WATERVILLE — Five hundred years ago, Martin Luther posted his “Ninety-five Theses” on churches’ doors throughout Germany, sparking what would become one of the largest schisms from the Catholic Church in history.

On Sunday, local congregations of a number of Protestant denominations from the greater Waterville area gathered in Lorimer Chapel at Colby College to celebrate the quincentenary anniversary through music, gospel and prayer.

At the start of the service, a 33-person choir sang “Everybody Let’s Praise the Lord,” clapping along as David Dupree, a visiting gospel musician from Washington, directed the group. As the choir hit its rhythm, Dupree turned to the audience in the simple white chapel, and soon the more than 200 attendees were clapping along with the choir. The music filled the high-ceilinged space and bounced off the pillars lining the nave.

“Songs do something special to and for the human spirit,” said the Rev. Cheryl Townsend Gilkes, an assistant pastor at the Union Baptist Church in Cambridge, Massachusetts, and a professor of sociology and African-American studies at Colby College.

Gilkes was one of a number of speakers during the service, which was titled “Bringing the Protest Back to Protestantism.” Dupree and David Powell, also a visiting gospel musician, of Princeton, New Jersey, co-directed the music. Both are returning to Colby College to complete their second gospel residencies.

Kurt Nelson, dean of religious and spiritual life at Colby College, organized the event, which he called an “unprecedented gathering of congregations and people here in central Maine.”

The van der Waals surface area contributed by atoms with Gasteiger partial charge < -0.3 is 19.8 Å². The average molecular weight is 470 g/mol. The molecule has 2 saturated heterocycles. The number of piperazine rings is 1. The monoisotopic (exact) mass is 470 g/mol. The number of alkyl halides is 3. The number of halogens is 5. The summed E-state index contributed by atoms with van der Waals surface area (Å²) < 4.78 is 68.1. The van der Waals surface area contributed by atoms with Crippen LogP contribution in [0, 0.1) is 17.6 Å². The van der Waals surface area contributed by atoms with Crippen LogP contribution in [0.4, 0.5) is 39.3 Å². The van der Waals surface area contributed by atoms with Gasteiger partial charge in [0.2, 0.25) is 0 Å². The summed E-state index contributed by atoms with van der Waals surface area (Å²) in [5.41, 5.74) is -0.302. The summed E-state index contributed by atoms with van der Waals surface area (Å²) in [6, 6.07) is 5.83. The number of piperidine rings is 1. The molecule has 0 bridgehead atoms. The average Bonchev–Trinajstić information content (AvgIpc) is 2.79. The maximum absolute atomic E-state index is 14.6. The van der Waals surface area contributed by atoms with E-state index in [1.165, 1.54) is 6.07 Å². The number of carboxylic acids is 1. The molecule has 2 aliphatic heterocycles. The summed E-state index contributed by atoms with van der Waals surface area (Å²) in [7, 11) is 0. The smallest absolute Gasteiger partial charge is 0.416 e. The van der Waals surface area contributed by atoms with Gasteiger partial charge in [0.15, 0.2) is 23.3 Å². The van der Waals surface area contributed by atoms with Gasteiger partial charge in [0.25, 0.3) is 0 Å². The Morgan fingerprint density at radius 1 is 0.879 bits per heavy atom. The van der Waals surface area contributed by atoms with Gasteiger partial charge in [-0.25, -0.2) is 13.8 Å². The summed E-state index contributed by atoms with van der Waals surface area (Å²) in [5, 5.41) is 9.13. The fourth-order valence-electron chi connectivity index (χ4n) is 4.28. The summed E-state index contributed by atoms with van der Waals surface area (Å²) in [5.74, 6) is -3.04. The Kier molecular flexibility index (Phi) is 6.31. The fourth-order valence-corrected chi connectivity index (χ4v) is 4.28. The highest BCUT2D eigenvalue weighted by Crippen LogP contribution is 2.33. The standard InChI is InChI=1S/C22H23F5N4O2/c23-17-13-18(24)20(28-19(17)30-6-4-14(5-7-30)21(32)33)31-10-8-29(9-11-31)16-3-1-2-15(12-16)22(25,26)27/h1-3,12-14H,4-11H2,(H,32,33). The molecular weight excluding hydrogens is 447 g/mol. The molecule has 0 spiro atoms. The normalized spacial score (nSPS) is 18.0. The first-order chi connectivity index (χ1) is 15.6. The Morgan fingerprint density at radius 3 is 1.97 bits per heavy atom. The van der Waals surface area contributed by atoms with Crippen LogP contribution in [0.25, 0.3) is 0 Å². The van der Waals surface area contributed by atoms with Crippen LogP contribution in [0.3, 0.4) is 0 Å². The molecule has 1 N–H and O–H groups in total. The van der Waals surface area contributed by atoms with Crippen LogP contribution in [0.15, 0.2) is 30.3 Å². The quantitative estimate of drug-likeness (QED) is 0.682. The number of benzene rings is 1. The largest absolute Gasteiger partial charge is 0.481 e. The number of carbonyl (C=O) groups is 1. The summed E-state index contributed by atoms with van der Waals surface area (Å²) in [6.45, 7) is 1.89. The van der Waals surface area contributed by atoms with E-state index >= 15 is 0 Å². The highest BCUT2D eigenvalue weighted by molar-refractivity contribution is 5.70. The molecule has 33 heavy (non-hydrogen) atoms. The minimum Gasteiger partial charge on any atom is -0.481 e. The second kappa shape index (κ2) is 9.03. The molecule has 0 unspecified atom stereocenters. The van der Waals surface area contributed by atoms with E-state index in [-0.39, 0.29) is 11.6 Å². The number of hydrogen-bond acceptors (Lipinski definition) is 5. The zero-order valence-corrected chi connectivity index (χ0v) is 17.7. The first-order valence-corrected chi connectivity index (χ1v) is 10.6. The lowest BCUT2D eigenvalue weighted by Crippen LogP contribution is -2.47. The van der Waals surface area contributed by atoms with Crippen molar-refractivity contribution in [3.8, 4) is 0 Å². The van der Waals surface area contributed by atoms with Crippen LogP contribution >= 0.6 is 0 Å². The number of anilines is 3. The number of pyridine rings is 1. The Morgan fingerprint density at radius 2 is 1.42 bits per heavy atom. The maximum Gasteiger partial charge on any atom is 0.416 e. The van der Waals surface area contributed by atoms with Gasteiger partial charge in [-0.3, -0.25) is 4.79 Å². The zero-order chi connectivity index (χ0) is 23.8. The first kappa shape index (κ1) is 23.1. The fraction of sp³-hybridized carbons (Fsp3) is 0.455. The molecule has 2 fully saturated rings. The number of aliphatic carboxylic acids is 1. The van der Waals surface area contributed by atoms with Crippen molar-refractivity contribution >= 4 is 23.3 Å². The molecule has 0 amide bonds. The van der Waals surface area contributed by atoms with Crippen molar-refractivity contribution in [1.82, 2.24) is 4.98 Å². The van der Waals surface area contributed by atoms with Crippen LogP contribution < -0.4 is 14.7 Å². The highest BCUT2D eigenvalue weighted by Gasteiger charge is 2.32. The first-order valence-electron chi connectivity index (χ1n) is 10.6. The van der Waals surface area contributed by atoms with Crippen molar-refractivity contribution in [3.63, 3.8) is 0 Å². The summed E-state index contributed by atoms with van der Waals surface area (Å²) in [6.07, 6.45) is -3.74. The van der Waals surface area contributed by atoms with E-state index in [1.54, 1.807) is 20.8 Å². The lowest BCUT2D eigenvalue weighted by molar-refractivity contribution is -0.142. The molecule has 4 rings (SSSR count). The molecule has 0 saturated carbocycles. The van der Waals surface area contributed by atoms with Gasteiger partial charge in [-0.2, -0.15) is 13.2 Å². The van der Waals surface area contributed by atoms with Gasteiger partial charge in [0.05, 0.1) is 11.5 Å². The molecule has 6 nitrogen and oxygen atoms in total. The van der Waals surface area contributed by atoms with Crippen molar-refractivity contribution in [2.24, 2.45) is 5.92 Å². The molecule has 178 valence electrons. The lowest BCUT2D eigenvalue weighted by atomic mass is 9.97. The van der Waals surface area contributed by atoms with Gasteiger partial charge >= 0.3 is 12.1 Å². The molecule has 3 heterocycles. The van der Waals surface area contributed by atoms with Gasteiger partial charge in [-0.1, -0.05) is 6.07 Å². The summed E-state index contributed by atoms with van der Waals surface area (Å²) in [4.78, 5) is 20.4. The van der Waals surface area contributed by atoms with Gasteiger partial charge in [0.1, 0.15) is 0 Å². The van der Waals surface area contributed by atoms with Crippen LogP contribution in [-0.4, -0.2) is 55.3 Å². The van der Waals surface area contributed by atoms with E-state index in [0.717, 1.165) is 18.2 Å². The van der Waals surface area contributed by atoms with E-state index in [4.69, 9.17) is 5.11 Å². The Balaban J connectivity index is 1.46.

“You are warmly welcomed to this space,” he said after the first song. The gospel choir, according to Nelson, was only 26 hours old, having just attended a day-long rehearsal on Saturday.

A number of congregations sponsored the event, including the Pleasant Street United Methodist Church, Benton Falls Congregational Church, Winslow Congregational Church, St. Mark’s Episcopal Church, Waterville United Church of Christ and the Colby Ecumenical Christian Chapel. The Colby Office of Religious and Spiritual Life, Students Organized for Black and Latinx Unity and the Pugh Center also sponsored the service.

Each speaker Sunday touched upon a different piece of history on the Protestant Reformation, started by Luther.

The Rev. John Balicki, a rector at St. Mark’s Episcopal Church on Eustis Parkway, spoke about two other leaders in the movement: Thomas Cranmer, who was the first to write the Book of Common Prayer in English, and William Tyndale, who first translated the Bible into English.

“That might not sound too controversial, but it was,” Balicki said. “Fighting was quite fierce throughout England in the 16th century.”

Both Tyndale and Cranmer were burned at the stake for their work, according to Balicki, and the schism would eventually start the Thirty Years’ War, which lasted from 1618 to 1648.

Gilkes, though, suggested that the history of Protestantism stretches back even further in her talk, titled “Freedom Song.”

“The prophets of ancient Israel were probably the original Protestants,” she said. “(…) When you see poetry in the (Bible) text, they sing it.”

Their voices are raised to tell the faithful now what to do for the future, Gilkes said, and their voices are raised to inspire change.

“It revives us, it gives us new spirit,” she said.

Gilkes felt the pull of music early on in her life. When she was 8, she joined the junior choir at her Baptist church, after feeling the call to sing for two years, she said.

While she talked of verses and songs from the Old Testament, Gilkes said that we are still called to raise freedom songs today.

“Those songs help us to put the protest back in Protestantism,” she said.

Madeline St. Amour — 861-9239

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Twitter: @madelinestamour